This could point to Mr. Gricar sheltering assets that he could access if he walked away.  A deeper view of Mr. Gricar’s finances by law enforcement is needed, and is being done. 

2.  This is the sighting of Carolyn Fenton (now Ms. Larabee), then a law clerk, of Mr. Gricar in a different, metallic colored, car behind the Courthouse in Bellefonte at 3:00 PM on 4/15/05.  She knew Mr. Gricar and, from what has been reported, there are no witnesses that put Mr. Gricar in Lewisburg at that time.7

I cannot come up with a reasonable explanation outside of the context of walkaway.  I can come up with two explanations in the context of walkaway:

A.  After acquiring a car, Mr. Gricar wanted to get something from the house and didn’t want Ms. Fornicola to walk in on him.  He checked the parking lot to see if her car was there before heading to the house.

B.  He was dropping off the helper who delivered the car to him in Lewisburg (and that helper might be on the video tape from the security camera).

1.  The sighting of Mr. Gricar by a retired police officer in Southfield, MI, on 5/27/05 is the single strongest piece of evidence that Mr. Gricar walked away.  The witness, aside from being a former police officer, was also a composite artist; of all people, he should be able to make an excellent facial identification.8  The witness’s contact with the man he identified as Mr. Gricar was prolonged, and, they spoke briefly to each other.  Let’s all face it.  If Mr. Gricar was alive, and eating a meal, in the Detroit suburbs on 5/27/05, he was neither murdered nor committed suicide in Pennsylvania in April 2005.

The circumstances of the Southfield sighting further strengthen it.  These are:

A.  Southfield is at the intersection of two major express ways; one leads, after a about a 20 minute drive to the Canadian border.  If Mr. Gricar wanted to leave the area quickly, he could, by a variety of routes.

B.   The sighting occurred on the Memorial Day Weekend Friday.9  If Mr. Gricar was spotted, and the police informed the media, it would be difficult to get the story out.  Many people have other plans on the traditional start of summer and don’t watch the news and it is sometimes preempted by sports programming; even in Philadelphia, it is hard to see local news on television during a Saturday.  If Mr. Gricar was worried about being spotted, and the story being on the news, this was possible the best possible time to avoid it.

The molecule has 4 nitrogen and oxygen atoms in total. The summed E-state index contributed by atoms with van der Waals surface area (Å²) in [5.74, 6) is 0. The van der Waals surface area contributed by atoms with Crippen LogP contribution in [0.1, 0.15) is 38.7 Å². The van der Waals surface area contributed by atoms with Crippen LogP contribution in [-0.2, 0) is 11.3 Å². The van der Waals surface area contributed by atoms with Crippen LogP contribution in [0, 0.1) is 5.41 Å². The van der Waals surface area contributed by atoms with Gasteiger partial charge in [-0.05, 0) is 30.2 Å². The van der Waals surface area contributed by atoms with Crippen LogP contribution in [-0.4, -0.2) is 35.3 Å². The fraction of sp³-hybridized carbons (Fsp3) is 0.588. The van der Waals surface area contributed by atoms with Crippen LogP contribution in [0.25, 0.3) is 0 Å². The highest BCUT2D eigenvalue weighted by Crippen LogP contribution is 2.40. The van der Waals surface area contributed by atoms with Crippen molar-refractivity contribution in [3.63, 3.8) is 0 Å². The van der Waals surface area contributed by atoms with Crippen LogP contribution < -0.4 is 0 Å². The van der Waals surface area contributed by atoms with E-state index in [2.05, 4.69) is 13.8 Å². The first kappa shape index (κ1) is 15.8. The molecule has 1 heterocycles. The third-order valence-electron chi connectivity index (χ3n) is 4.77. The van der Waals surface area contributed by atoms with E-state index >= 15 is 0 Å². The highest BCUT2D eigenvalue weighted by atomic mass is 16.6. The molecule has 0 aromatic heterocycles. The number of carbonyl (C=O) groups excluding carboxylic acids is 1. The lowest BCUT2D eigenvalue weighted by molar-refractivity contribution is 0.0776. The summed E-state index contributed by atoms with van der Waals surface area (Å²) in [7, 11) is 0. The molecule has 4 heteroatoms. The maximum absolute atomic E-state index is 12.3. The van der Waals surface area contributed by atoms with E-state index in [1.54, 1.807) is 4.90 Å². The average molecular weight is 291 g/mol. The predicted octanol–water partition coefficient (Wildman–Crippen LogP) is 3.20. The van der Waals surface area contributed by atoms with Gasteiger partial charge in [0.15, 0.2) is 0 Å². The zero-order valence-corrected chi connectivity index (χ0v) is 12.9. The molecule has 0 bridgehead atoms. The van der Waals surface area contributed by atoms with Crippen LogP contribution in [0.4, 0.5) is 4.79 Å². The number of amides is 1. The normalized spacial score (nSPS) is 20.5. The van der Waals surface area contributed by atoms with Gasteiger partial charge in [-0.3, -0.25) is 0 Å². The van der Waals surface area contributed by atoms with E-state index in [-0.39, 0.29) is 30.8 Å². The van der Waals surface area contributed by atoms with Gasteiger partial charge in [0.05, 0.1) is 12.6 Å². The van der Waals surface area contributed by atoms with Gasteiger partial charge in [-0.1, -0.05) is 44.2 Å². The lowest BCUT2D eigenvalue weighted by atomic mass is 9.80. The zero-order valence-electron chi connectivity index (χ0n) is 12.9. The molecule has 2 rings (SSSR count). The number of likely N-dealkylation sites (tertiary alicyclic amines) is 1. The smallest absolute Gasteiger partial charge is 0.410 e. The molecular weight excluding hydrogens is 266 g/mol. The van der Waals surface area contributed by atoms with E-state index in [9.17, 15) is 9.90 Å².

C.  Southfield contains a foreign consulate, the Consulate of the Republic of Macedonia, one of the former Yugoslavian Republics.  The Gricar family was from another former Yugoslavian Republic, Slovenia; Mr. Gricar had previously vacationed in Slovenia and had distant cousins there.  He could have been there to get travel documents.10 

With these factors, the sighting has an explanation.

            The witness reported that Mr. Gricar was with an older woman; there are several explanations for that, within the context of walkaway, that I hope to explore in the future.

How strong is all of this? 

6.  There were, as noted in the blog on 20/20 Vision, other literary coincidences, even one that happened on April 15.  If this was the only thing that pointed to walkaway, I’d be inclined to dismiss it as coincidence (and it might be).  It is the weakest piece of evidence that points exclusively to walkaway. 11

5.  Though it is hugely unlikely, Wiley could be a coincidence, and the second coincidence in a row.  Also, Mr. Gricar could have just found the case fascinating, but not something he’d like to try.  I find the case interesting, to the point that I remembered some of the details (though not Wiley’s name) decades later, but I have no intention of “pulling a Wiley.”

4.  The titling of the Mini Cooper may have been an attempt at estate planning.  In 2005, Mr. Gricar was 59 years old; he may have been worried about suffering a heart attack or a debilitating stroke, just because of age (I’m worried about it at 47).12  He could have put it in Ms. Fornicola’s name just in case something happened.  Note that he did have joint accounts with his daughter, Lara, even though she lived more than 2000 miles away; if something happened to him, Ms. Gricar could immediately access the funds.13  She could also have a rather substantial state inheritance tax savings.